94. Cash DM, Bocchetta M, Thomas DL, Dick KM, van Swieten JC, Borroni B, et al. Patterns of gray matter atrophy in genetic frontotemporal dementia: results from the GENFI study. Neurobiol Aging. 2018;62:191–6. https://doi.org/10.1016/j.neurobiolaging.2017.10.008.

    Article  Google Scholar 

  95. Ruiz A, Dolsicardo O, Bullido MJ, Pastor P, Rodríguezrodríguez E, de Munain López A, et al. Assessing the role of the TREM2 p.R47H variant as a risk factor for Alzheimer’s disease and frontotemporal dementia. Neurobiology of Aging. 2014;35(2):444–4. https://doi.org/10.1016/j.neurobiolaging.2013.08.011.

    Article  CAS  Google Scholar 

  96. Gendron TF, Rademakers R, Petrucelli L. TARDBP mutation analysis in TDP-43 proteinopathies and deciphering the toxicity of mutant TDP-43. J Alzheimers Dis. 2013;33(Suppl 1 Suppl):S35-45. https://doi.org/10.3233/jad-2012-129036.

    Article  Google Scholar 

  97. Chu SA, Flagan TM, Staffaroni AM, Jiskoot LC, Deng J, Spina S, et al. Brain volumetric deficits in MAPT mutation carriers: a multisite study. Ann Clin Transl Neurol. 2021;8(1):95–110. https://doi.org/10.1002/acn3.51249.

    Article  CAS  Google Scholar 

  98. Floris G, Borghero G, Cannas A, Di Stefano F, Murru MR, Corongiu D, et al. Clinical phenotypes and radiological findings in frontotemporal dementia related to TARDBP mutations. J Neurol. 2015;262(2):375–84. https://doi.org/10.1007/s00415-014-7575-5.

    Article  CAS  Google Scholar 

  99. Moreno F, Rabinovici GD, Karydas A, Miller Z, Hsu SC, Legati A, et al. A novel mutation P112H in the TARDBP gene associated with frontotemporal lobar degeneration without motor neuron disease and abundant neuritic amyloid plaques. Acta Neuropathol Commun. 2015;3(1):1–13.

    Article  Google Scholar 

  100. Song W, Hooli B, Mullin K, Jin SC, Cella M, Ulland TK, et al. Alzheimer’s disease-associated TREM2 variants exhibit either decreased or increased ligand-dependent activation. Alzheimers Dement. 2017;13(4):381–7. https://doi.org/10.1016/j.jalz.2016.07.004.

    Article  Google Scholar 

  101. Ozaki Y, Yoshino Y, Yamazaki K, Sao T, Mori Y, Ochi S, et al. DNA methylation changes at TREM2 intron 1 and TREM2 mRNA expression in patients with Alzheimer’s disease. J Psychiatr Res. 2017;92:74–80.

    Article  Google Scholar 

  102. Jonsson T, Stefansson H, Steinberg S, Jonsdottir I, Jonsson PV, Snaedal J, et al. Variant of TREM2 associated with the risk of Alzheimer’s disease. N Engl J Med. 2013;368(2):107–16. https://doi.org/10.1056/NEJMoa1211103.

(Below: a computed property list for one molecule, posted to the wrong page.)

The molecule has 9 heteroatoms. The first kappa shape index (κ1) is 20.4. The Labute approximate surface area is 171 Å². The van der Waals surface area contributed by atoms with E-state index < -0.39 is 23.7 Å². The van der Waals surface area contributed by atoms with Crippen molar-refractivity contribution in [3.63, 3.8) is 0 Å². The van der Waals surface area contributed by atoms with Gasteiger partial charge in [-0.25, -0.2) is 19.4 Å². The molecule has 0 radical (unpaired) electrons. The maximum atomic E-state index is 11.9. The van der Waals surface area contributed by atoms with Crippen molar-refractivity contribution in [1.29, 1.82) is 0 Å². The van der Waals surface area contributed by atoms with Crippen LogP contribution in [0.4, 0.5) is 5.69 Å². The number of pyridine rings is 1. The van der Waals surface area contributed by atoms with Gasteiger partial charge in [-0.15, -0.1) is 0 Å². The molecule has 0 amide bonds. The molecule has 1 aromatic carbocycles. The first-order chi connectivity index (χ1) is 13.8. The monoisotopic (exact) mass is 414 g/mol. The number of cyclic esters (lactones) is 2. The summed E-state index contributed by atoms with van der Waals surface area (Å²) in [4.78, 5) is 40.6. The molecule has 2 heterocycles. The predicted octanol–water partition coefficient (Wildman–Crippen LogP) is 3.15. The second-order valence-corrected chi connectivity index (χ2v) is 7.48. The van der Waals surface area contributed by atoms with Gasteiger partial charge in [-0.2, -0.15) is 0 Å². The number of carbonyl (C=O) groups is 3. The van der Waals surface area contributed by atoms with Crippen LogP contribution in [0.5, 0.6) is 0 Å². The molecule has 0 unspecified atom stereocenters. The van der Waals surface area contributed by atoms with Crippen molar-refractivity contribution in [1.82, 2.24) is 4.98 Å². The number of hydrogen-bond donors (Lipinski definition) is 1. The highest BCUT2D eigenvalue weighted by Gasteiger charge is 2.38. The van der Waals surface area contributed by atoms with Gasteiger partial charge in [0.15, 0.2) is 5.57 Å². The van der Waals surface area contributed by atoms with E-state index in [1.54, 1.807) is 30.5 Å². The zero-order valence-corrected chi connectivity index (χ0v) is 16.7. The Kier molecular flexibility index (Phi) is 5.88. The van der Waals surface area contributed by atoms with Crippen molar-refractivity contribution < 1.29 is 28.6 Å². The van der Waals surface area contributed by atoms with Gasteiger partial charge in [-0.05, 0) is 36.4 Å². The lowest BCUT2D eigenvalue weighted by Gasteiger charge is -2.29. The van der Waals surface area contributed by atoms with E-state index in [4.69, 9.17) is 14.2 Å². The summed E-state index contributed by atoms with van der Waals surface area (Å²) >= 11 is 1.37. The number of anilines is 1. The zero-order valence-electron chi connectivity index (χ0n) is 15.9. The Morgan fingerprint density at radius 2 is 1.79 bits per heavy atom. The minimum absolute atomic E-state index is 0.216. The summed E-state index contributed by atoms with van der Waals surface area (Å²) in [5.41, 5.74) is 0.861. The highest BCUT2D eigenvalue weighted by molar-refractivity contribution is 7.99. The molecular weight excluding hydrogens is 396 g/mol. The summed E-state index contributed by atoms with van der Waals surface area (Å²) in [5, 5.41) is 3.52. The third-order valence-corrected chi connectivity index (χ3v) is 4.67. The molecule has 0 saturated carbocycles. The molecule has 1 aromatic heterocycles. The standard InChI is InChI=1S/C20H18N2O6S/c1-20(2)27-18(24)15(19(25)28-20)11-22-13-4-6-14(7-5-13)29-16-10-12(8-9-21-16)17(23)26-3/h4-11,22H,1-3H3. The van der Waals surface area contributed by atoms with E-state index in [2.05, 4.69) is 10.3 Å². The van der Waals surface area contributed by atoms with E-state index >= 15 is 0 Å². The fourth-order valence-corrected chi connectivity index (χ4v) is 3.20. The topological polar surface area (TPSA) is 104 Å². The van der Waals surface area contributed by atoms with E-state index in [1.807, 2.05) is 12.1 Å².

Article  CAS  Google Scholar 

  103. Luis EO, Ortega-Cubero S, Lamet I, Razquin C, Cruchaga C, Benitez BA, et al. Frontobasal gray matter loss is associated with the TREM2 p.R47H variant. Neurobiol Aging. 2014;35(12):2681–90. https://doi.org/10.1016/j.neurobiolaging.2014.06.007.

    Article  CAS  Google Scholar 

  104. Rayaprolu S, Mullen B, Baker M, Lynch T, Finger E, Seeley WW, et al. TREM2 in neurodegeneration: evidence for association of the p.R47H variant with frontotemporal dementia and Parkinson’s disease. Mol Neurodegener. 2013;8(1):19. https://doi.org/10.1186/1750-1326-8-19.

    Article  CAS  Google Scholar 

  105. Rabinovici GD, Stephens ML, Possin KL. Executive dysfunction. Continuum (Minneap Minn). 2015;21(3 Behavioral Neurology and Neuropsychiatry):646–59. https://doi.org/10.1212/01.CON.0000466658.05156.54.

    Article  Google Scholar 

  106. Jay TR, von Saucken VE, Landreth GE. TREM2 in Neurodegenerative Diseases. Mol Neurodegener. 2017;12(1):56. https://doi.org/10.1186/s13024-017-0197-5.

    Article  CAS  Google Scholar 

  107. Llibre-Guerra JJ, Behrens MI, Hosogi ML, Montero L, Torralva T, Custodio N, et al. Frontotemporal dementias in latin america: history, epidemiology, genetics, and clinical research. Front Neurol. 2021;12:710332.

    Article  Google Scholar 

  108. Ramos C, Aguillon D, Cordano C, Lopera F. Genetics of dementia: insights from Latin America. Dement Neuropsychol. 2020;14(3):223–36. https://doi.org/10.1590/1980-57642020dn14-030004.

    Article  Google Scholar 

  109. Acosta-Uribe J, Aguillón D, Cochran JN, Giraldo M, Madrigal L, Killingsworth BW, et al. A neurodegenerative disease landscape of rare mutations in Colombia due to founder effects. Genome Medicine. 2022;14(1):27. https://doi.org/10.1186/s13073-022-01035-9.

    Article  CAS  Google Scholar 

  110. Crawford JR, Garthwaite PH. Detecting dissociations in single-case studies: type I errors, statistical power and the classical versus strong distinction. Neuropsychologia. 2006;44(12):2249–58.

    Article  Google Scholar 

  111. García AM, Sedeño L, Herrera Murcia E, Couto B, Ibáñez A. A lesion-proof brain? multidimensional sensorimotor, cognitive, and socio-affective preservation despite extensive damage in a stroke patient. Front Aging Neurosci. 2017;8:335.

    Article  Google Scholar 

  112. Ibáñez A, Zimerman M, Sedeño L, Lori N, Rapacioli M, Cardona JF, et al. Early bilateral and massive compromise of the frontal lobes. Neuroimage Clin. 2018;18:543–52. https://doi.org/10.1016/j.nicl.2018.02.026.

    Article  Google Scholar 

  113. Esteves S, Ramirez Romero DA, Torralva T, Martínez Cuitiño M, Herndon S, Couto B, et al. Posterior cortical atrophy: a single case cognitive and radiological follow-up. Neurocase. 2018;24(1):16–30. https://doi.org/10.1080/13554794.2017.1421667.

    Article  Google Scholar 

  114. Couto B, Salles A, Sedeño L, Peradejordi M, Barttfeld P, Canales-Johnson A, et al. The man who feels two hearts: the different pathways of interoception. Soc Cogn Affect Neurosci. 2014;9(9):1253–60. https://doi.org/10.1093/scan/nst108.

    Article  Google Scholar 

  115. Woo CW, Krishnan A, Wager TD. Cluster-extent based thresholding in fMRI analyses: Pitfalls and recommendations. Neuroimage. 2014;91:412–9. https://doi.org/10.1016/j.neuroimage.2013.12.058.